Our number one priority when we got back to Vancouver was to get her eczema under control. Here’s what we did:

  • washed all her clothes with scent-free laundry detergent
  • started moisturizing her skin twice a day with homemade lotion (made from shea butter, cocoa butter, coconut oil, and olive oil) and Aveeno Baby Eczema Care
  • Emily avoided eating soy, eggs, and dairy (which irritate my skin)
  • gave Astrid oatmeal baths twice a week

After two weeks, her skin isn’t perfect but the eczema is now under control.

Better Skin

Astrid: Month Two

Beach Time
Happy 2 month birthday to our little girl, Astrid. It feels like we’re getting the hang of being parents and she’s establishing a more predictable routine. It hasn’t been all sunshine and beach parties, but things are getting easier, especially over the past 2 weeks.

The biggest change is that we feel more rested and less exhausted than we did last month. I’m not sure if that’s because we’re adapting to life with less sleep or she’s sleeping better. Probably both.

Mobile View

Parenting is becoming less of a chore and more fun. Astrid is more interactive – she smiles, makes happy baby noises, and reacts to sounds and objects around her. She really loves the mobile Emily made for her. When she’s awake and happy she’ll stare it for up to an hour as it slowly spins above her. She also likes hanging out with her stuffed animal friends – Maurice the mischievous monkey, Pauline the perky penguin, and Ekua her elephant spirit guide.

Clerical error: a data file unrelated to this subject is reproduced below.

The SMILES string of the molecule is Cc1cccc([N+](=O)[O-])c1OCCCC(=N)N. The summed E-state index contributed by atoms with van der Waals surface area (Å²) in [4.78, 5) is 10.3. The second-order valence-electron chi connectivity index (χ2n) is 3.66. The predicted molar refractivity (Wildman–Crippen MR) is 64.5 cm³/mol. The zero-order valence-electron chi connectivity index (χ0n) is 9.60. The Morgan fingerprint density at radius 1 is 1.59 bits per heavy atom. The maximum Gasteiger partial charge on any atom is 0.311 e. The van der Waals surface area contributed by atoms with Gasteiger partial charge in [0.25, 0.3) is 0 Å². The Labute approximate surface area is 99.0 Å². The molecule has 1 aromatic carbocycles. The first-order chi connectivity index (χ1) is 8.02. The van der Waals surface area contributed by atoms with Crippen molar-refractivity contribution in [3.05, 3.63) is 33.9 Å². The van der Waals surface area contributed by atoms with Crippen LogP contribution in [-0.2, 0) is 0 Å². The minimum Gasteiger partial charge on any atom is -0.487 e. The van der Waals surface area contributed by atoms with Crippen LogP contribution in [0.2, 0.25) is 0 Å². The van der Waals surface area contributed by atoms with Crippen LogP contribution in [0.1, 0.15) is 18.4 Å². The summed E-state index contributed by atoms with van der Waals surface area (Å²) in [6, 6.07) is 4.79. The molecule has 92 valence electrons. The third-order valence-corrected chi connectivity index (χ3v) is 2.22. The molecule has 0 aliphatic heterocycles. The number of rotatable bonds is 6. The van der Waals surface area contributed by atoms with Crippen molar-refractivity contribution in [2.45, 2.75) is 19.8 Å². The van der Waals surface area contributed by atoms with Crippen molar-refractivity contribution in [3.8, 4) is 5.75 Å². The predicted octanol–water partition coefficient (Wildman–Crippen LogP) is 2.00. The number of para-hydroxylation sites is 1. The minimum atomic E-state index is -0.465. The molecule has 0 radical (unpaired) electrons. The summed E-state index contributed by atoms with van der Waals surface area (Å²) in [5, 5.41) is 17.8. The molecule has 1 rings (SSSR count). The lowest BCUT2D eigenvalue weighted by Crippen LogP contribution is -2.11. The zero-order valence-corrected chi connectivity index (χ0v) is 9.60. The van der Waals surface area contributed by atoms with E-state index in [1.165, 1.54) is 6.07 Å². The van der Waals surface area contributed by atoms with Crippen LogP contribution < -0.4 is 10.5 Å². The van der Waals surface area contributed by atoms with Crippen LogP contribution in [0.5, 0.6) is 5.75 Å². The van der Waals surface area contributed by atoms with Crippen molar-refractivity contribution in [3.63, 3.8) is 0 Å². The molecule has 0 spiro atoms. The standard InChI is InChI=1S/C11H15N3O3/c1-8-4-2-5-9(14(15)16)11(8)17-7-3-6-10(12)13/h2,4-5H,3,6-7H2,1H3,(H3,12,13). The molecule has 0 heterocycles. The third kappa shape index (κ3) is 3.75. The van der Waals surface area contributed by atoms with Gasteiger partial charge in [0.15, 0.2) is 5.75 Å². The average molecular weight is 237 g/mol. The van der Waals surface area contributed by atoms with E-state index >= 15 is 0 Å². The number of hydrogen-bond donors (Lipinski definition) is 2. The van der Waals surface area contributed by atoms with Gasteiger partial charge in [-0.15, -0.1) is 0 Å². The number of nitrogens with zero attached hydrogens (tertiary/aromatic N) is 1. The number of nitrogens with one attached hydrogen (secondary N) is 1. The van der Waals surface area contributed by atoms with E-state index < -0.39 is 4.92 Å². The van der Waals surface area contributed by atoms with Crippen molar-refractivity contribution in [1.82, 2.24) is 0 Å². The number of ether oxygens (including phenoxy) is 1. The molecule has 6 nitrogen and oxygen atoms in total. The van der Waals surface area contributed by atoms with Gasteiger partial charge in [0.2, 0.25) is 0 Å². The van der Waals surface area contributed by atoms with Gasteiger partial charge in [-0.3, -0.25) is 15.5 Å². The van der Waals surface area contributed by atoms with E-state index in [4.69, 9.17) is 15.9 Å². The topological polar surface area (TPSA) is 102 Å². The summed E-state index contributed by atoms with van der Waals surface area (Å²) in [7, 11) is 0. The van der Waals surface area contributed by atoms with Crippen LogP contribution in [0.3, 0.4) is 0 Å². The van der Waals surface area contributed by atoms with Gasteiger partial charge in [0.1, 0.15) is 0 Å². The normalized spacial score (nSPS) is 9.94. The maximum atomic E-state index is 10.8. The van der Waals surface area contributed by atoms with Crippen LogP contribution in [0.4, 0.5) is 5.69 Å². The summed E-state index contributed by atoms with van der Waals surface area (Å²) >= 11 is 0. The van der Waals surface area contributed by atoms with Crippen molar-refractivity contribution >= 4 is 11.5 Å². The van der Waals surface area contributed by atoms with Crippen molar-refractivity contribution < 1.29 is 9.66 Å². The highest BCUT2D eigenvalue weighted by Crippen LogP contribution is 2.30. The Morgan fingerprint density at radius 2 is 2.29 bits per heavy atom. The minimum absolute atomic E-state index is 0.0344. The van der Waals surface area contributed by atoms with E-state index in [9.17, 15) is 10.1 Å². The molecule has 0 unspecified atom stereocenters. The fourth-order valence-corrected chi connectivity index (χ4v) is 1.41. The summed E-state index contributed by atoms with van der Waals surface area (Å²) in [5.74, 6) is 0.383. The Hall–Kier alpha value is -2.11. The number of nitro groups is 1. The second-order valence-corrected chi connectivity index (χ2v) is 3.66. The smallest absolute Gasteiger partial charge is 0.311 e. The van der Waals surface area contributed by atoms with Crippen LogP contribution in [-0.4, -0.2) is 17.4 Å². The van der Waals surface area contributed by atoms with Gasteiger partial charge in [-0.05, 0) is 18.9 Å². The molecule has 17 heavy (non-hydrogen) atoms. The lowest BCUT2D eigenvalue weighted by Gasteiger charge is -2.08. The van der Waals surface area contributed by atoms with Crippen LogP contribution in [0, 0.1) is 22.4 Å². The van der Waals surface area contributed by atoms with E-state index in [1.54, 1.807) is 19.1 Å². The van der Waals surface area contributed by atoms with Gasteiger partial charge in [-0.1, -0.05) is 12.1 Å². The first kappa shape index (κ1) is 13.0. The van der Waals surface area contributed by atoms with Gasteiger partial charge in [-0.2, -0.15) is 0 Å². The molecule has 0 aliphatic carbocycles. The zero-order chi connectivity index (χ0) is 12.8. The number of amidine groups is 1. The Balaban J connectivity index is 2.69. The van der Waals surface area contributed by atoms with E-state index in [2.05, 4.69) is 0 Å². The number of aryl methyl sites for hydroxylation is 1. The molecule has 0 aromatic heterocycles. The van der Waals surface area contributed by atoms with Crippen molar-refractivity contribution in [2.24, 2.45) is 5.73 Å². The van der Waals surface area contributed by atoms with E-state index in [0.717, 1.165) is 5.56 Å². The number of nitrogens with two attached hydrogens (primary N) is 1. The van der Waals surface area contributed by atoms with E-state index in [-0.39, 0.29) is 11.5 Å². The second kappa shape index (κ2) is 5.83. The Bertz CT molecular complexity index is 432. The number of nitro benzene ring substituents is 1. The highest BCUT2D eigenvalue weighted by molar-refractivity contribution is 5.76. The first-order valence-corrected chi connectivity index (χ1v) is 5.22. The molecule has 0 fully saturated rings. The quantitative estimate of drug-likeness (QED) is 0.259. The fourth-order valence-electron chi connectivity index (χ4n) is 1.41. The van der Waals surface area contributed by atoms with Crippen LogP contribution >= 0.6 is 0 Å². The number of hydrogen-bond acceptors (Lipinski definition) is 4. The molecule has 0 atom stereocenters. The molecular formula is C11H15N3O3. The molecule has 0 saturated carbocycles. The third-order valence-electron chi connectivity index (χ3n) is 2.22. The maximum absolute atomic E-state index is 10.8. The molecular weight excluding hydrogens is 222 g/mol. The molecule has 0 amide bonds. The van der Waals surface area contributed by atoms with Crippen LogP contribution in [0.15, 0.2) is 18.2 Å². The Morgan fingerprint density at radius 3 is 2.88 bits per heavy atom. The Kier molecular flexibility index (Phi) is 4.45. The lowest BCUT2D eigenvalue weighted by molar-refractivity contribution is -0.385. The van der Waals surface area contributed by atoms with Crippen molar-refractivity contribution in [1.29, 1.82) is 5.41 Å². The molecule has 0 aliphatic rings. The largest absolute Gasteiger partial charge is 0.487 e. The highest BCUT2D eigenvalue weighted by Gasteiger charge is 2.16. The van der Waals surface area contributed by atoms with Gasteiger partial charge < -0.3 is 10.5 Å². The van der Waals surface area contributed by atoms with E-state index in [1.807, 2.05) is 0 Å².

Last week Emily took Astrid to the library for story time. Astrid was the youngest baby there and slept through the whole thing, but Emily learned a bunch of kids songs that she enjoys singing with Astrid.

Animal Party

We still don’t have a life outside of the baby and it’s tough to plan anything. Astrid doesn’t have much of a schedule, except for one day a few weeks ago when Emily freaked about sleep training and tried putting her on a rigid nap schedule. That proved to be more effort than it was worth, so now we’re back to letting her nap when she’s tired.